Ward TL, Jung HZ, Hinojosa O, Benerito RR. Characterization and use of radio frequency plasma-activated natural polymers. J Appl Polym Sci. 1979;23:1987–2003.
Schultz-Jensen N, Leipold F, Bindslev H, Thomsen AB. Plasma-assisted pretreatment of wheat straw. Appl Biochem Biotechnol. 2011;163:558–72.
Schultz-Jensen N, Kádár Z, Thomsen AB, Bindslev H, Leipold F. Plasma-assisted pretreatment of wheat straw for ethanol production. Appl Biochem Biotechnol. 2011;165:1010–23.
Hearn MT, Acosta D. Applications of novel affinity cassette methods: use of peptide fusion handles for the purification of recombinant proteins. J Mol Recognit. 2001;14:323–69.
KS, MI, MS, and MK designed the experiments; KS, SK, JK, YT, KT, MM, and MS performed the experiments; JK, YT, JSO, MH, and MI optimized the oxygen-radical generator; and KS, JSO, MI, MS, and MK wrote the manuscript. All authors read and approved the final manuscript.
We would like to thank Editage (http://www.editage.jp) for English-language editing.
The authors declare that they have no competing interests.
Availability of data and materials
The data sets used and/or analyzed in the current study are available from the corresponding author upon reasonable request.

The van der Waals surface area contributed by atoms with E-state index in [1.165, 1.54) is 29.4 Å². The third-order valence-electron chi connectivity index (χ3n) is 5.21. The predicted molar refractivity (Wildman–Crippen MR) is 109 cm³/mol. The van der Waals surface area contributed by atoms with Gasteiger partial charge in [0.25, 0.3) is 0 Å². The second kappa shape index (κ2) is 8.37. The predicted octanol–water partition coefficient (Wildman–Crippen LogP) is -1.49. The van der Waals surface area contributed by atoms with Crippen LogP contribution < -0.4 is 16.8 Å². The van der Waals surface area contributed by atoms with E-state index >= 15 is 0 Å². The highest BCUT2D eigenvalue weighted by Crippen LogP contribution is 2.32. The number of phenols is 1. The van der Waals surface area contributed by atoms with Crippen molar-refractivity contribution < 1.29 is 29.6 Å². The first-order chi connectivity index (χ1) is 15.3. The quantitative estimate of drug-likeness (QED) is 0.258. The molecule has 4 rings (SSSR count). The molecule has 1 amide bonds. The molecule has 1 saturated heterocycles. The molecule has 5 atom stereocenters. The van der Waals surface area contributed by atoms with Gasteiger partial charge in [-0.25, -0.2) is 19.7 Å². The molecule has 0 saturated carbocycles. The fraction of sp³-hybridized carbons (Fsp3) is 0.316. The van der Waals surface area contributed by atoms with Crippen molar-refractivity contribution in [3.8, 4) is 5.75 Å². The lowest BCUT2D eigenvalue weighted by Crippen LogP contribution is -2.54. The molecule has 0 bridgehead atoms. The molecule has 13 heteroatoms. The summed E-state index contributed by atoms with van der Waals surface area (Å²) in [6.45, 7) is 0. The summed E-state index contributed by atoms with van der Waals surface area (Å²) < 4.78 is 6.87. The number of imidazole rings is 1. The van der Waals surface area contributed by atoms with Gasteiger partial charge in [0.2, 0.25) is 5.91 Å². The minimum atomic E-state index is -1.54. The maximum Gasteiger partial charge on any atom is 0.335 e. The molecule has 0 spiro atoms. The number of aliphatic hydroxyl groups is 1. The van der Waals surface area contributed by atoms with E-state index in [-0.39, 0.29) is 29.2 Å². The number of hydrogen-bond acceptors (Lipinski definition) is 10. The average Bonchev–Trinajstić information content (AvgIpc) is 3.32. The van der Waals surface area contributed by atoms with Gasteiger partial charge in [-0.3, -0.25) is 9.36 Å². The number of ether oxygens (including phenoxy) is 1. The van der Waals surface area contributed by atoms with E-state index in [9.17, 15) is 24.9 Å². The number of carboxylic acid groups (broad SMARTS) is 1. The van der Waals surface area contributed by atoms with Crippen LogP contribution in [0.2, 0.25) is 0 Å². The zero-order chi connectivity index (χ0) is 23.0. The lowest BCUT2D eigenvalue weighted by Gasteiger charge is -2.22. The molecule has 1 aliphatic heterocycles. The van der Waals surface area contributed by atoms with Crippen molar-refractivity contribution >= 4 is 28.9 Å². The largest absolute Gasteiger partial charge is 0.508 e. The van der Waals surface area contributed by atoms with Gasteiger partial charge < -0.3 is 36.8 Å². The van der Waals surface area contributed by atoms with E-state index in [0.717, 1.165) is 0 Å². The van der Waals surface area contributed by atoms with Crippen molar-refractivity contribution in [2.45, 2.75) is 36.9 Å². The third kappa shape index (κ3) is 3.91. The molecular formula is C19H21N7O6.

Consent for publication
Ethics approval and consent to participate
This work was supported by a Grant-in-Aid for Scientific Research (17K07734 to MS; 16K07679 to MK) and partially supported by a grant from Takahashi Industrial and the Economic Research Foundation.
Springer Nature remains neutral with regard to jurisdictional claims in published maps and institutional affiliations.
The content of cellulose, hemicellulose, and lignin in non-pretreated, oxygen-gas-pretreated, and oxygen-radical-pretreated wheat straw. Figure S1. Effects of oxygen-radical pretreatment on MCC hydrolysis by cellulolytic enzymes in culture supernatant. Reducing sugars released from (a) oxygen-gas- or (b) oxygen-radical-pretreated MCC by enzymatic hydrolysis using culture supernatant were assayed using the DNS method. Error bars represent the mean ± standard error of the mean of three independent experiments. Figure S2. Gas chromatography spectra of the washing water of oxygen-gas- and oxygen-radical-pretreated wheat straw. (a) Oxygen-gas- and (b) oxygen-radical-pretreated wheat-straw samples were extracted with water to wash out enzyme inhibitors. Each treatment sample was washed with 25°C Milli-Q water, followed lyophilization, trimethylsilylation, and analysis of the liquid fraction by gas chromatography. Figure S3. Reducing-sugar production from washed and unwashed oxygen-radical-pretreated wheat straw. Reducing sugars released from washed and unwashed oxygen-radical-pretreated wheat straw after enzymatic hydrolysis using the supernatant from Phanerochaete chrysosporium cultures were assayed using the DNS method. Data are presented as the mean ± standard deviation of three experiments.
About this article
Cite this article
Sakai, K., Kojiya, S., Kamijo, J. et al. Oxygen-radical pretreatment promotes cellulose degradation by cellulolytic enzymes. Biotechnol Biofuels 10, 290 (2017). https://doi.org/10.1186/s13068-017-0979-6
- Atmospheric pressure plasma
- Oxygen-radical pretreatment
- Plant biomass